As Dancer watched, Amy was moving into the glare of Teddy Parker’s FIGHTING GIRLS sign. She was hitting on another one: a man in his middle or late twenties, medium tall, dressed like a tourist, dark blond hair, empty eyes, pale, blank face. This one had stopped, at least, and was listening to Amy’s halfhearted pitch. Close by, Jill was coming out of the Bayside Hotel; already she’d turned three tricks, even on a slow Tuesday night. When Jill talked to them, they listened. Dancer looked at his watch, yawned again, adjusted the balance on the stereo. Cleo’s voice was like fine, mellow wine, like a woman’s fingertips soft on his bare skin. She was—

Across the street, Amy was scoring, moving the tall young trick out of the light from the sign, toward the Bayside. To Dancer, the trick seemed like an odd one: the way he looked, frozen-faced; the way he moved, like a stiff-legged, arm-locked zombie. But he was going along, letting Amy lead him inside the hotel. The Dancer nodded, mentally added another fifty dollars to the night’s cash flow: twenty-five for Amy, twenty-five for him.

As he walked behind her down the narrow, dimly lit hallway, he was aware of the gathering force, an invincibility so certain that the sights and sounds that surrounded him were fusing into a single aura of the eternal celestial presence, his invisible cloak, his invincible protection from evil, his armor against temptation.

Because the Devil was here, lurking unseen in this hallway of hell, crouching behind the door just ahead, where she was stopping now, stooping, fitting her key to the lock, allowing the door to swing slowly inward, revealing the cavern of depravity beyond.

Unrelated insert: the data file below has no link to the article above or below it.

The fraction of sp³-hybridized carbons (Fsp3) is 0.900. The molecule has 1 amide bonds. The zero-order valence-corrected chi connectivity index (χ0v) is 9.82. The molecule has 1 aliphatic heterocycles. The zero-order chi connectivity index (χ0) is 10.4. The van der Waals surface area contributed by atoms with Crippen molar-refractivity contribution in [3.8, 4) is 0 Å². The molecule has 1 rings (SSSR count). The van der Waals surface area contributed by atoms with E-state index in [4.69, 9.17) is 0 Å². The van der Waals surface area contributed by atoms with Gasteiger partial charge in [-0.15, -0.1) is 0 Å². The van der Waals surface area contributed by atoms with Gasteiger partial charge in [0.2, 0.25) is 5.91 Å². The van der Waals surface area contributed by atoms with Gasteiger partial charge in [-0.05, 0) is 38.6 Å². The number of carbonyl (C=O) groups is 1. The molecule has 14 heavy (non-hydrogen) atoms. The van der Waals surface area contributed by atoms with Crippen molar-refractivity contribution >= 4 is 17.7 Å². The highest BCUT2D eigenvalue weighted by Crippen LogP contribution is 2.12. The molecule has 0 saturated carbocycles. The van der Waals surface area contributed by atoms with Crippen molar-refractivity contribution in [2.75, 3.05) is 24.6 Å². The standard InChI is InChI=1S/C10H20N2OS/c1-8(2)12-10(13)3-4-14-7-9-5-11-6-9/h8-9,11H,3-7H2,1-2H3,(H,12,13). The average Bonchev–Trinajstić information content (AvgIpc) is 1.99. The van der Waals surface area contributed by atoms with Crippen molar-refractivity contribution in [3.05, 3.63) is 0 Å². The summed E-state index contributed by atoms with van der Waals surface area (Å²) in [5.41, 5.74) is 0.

Yet, if the Devil was here, God was here, too, on guard, guiding the placement of his feet upon the threadbare carpet, positioning the angle of his hands, the inclination of his head, the rotation and counterrotation of his head, his torso. Because God had entered the interior of his brain, and was touching His fingertips to the brain’s countless synapses, those millions of switches that controlled his thoughts, his feelings, his eternal destiny.

Still his vigilance must be constant. Because the Devil’s fingers could find the synapses, too. Once it had happened. Now, just about now, it had happened, as he was passing through a door like this door, entering a room like this room, preparing himself for God’s call, listening for the tiny voice of command.

And listening, too, for what she would say, also commanding him: “How’s this?” she asked, gesturing to the bed as she placed her oversize handbag on the bureau. “Okay?”

He knew that he was nodding. Did she expect him to speak? Didn’t she realize that, should he speak, contact would be shattered, leaving him helpless, a prey for the Devil?

Of course she realized. They were so incredibly diabolical, scheming to save themselves, twitching, turning, laughing, smiling. Didn’t she realize that only he could offer salvation once she’d surrendered?

No, she didn’t realize.

Of course she didn’t realize.

So it was essential that he smile. Once. Just once. One smile, one nod. No more was permitted.

“Just drop the fifty in the handbag, okay?” She gestured. “It’s open. Right?”

Lowering his eyes, he saw the fifty-dollar bill held between thumb and forefinger—his thumb and forefinger, guided by God’s fingertips, on the synapses. Yes, the money was dropping into the open maw of the handbag, itself an obscenity. Now, turning, he willed his eyes to focus on her face, only on her face. And, yes, he could see that they were beginning: he could see it in her face, the beginning of the final rites.